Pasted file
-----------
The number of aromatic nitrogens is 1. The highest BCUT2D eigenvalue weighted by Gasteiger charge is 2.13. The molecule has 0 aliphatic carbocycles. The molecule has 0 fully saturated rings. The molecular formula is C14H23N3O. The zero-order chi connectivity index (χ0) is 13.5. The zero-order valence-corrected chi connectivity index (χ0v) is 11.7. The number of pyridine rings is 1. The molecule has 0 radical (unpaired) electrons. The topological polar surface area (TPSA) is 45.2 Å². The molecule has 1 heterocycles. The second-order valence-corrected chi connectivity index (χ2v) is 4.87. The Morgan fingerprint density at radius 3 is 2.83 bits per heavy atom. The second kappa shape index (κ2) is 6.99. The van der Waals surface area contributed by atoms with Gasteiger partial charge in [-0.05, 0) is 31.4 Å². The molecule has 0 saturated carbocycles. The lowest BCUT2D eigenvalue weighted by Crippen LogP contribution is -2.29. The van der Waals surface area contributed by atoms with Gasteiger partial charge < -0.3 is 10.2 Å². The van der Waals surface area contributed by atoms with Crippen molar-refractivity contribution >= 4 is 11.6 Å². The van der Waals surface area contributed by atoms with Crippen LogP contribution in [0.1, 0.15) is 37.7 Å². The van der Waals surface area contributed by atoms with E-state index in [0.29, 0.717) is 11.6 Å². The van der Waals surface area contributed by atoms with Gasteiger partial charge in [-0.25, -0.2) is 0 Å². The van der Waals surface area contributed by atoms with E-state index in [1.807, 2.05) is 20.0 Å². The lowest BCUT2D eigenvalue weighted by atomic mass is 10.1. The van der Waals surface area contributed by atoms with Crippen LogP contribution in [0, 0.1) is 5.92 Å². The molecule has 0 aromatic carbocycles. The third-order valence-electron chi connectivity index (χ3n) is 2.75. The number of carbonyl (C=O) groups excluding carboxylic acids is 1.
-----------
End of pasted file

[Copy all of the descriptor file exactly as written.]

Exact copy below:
The number of aromatic nitrogens is 1. The highest BCUT2D eigenvalue weighted by Gasteiger charge is 2.13. The molecule has 0 aliphatic carbocycles. The molecule has 0 fully saturated rings. The molecular formula is C14H23N3O. The zero-order chi connectivity index (χ0) is 13.5. The zero-order valence-corrected chi connectivity index (χ0v) is 11.7. The number of pyridine rings is 1. The molecule has 0 radical (unpaired) electrons. The topological polar surface area (TPSA) is 45.2 Å². The molecule has 1 heterocycles. The second-order valence-corrected chi connectivity index (χ2v) is 4.87. The Morgan fingerprint density at radius 3 is 2.83 bits per heavy atom. The second kappa shape index (κ2) is 6.99. The van der Waals surface area contributed by atoms with Gasteiger partial charge in [-0.05, 0) is 31.4 Å². The molecule has 0 saturated carbocycles. The lowest BCUT2D eigenvalue weighted by Crippen LogP contribution is -2.29. The van der Waals surface area contributed by atoms with Gasteiger partial charge < -0.3 is 10.2 Å². The van der Waals surface area contributed by atoms with Crippen molar-refractivity contribution >= 4 is 11.6 Å². The van der Waals surface area contributed by atoms with Crippen LogP contribution in [0.1, 0.15) is 37.7 Å². The van der Waals surface area contributed by atoms with E-state index in [0.29, 0.717) is 11.6 Å². The van der Waals surface area contributed by atoms with Gasteiger partial charge in [-0.25, -0.2) is 0 Å². The van der Waals surface area contributed by atoms with E-state index in [1.807, 2.05) is 20.0 Å². The lowest BCUT2D eigenvalue weighted by atomic mass is 10.1. The van der Waals surface area contributed by atoms with Crippen LogP contribution in [0, 0.1) is 5.92 Å². The molecule has 0 aromatic carbocycles. The third-order valence-electron chi connectivity index (χ3n) is 2.75. The number of carbonyl (C=O) groups excluding carboxylic acids is 1.